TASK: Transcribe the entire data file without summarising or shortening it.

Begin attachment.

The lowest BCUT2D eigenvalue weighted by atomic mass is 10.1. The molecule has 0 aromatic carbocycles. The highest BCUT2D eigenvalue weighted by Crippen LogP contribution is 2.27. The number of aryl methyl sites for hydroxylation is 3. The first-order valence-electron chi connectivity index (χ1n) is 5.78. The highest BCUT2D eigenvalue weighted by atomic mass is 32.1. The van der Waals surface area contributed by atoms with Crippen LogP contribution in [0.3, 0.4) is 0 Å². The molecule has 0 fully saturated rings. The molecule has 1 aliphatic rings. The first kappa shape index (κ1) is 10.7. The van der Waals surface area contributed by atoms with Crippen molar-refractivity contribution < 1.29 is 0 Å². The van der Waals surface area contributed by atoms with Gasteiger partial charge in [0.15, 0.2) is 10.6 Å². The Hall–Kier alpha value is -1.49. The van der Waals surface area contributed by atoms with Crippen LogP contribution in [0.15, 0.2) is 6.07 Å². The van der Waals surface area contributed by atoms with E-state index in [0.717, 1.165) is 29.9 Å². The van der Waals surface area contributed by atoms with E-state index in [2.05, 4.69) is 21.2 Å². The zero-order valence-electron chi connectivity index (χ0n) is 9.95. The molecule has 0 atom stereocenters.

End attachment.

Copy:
The lowest BCUT2D eigenvalue weighted by atomic mass is 10.1. The molecule has 0 aromatic carbocycles. The highest BCUT2D eigenvalue weighted by Crippen LogP contribution is 2.27. The number of aryl methyl sites for hydroxylation is 3. The first-order valence-electron chi connectivity index (χ1n) is 5.78. The highest BCUT2D eigenvalue weighted by atomic mass is 32.1. The van der Waals surface area contributed by atoms with Crippen LogP contribution in [0.3, 0.4) is 0 Å². The molecule has 0 fully saturated rings. The molecule has 1 aliphatic rings. The first kappa shape index (κ1) is 10.7. The van der Waals surface area contributed by atoms with Crippen molar-refractivity contribution < 1.29 is 0 Å². The van der Waals surface area contributed by atoms with Gasteiger partial charge in [0.15, 0.2) is 10.6 Å². The Hall–Kier alpha value is -1.49. The van der Waals surface area contributed by atoms with Crippen LogP contribution in [0.15, 0.2) is 6.07 Å². The van der Waals surface area contributed by atoms with E-state index in [0.717, 1.165) is 29.9 Å². The van der Waals surface area contributed by atoms with E-state index in [2.05, 4.69) is 21.2 Å². The zero-order valence-electron chi connectivity index (χ0n) is 9.95. The molecule has 0 atom stereocenters.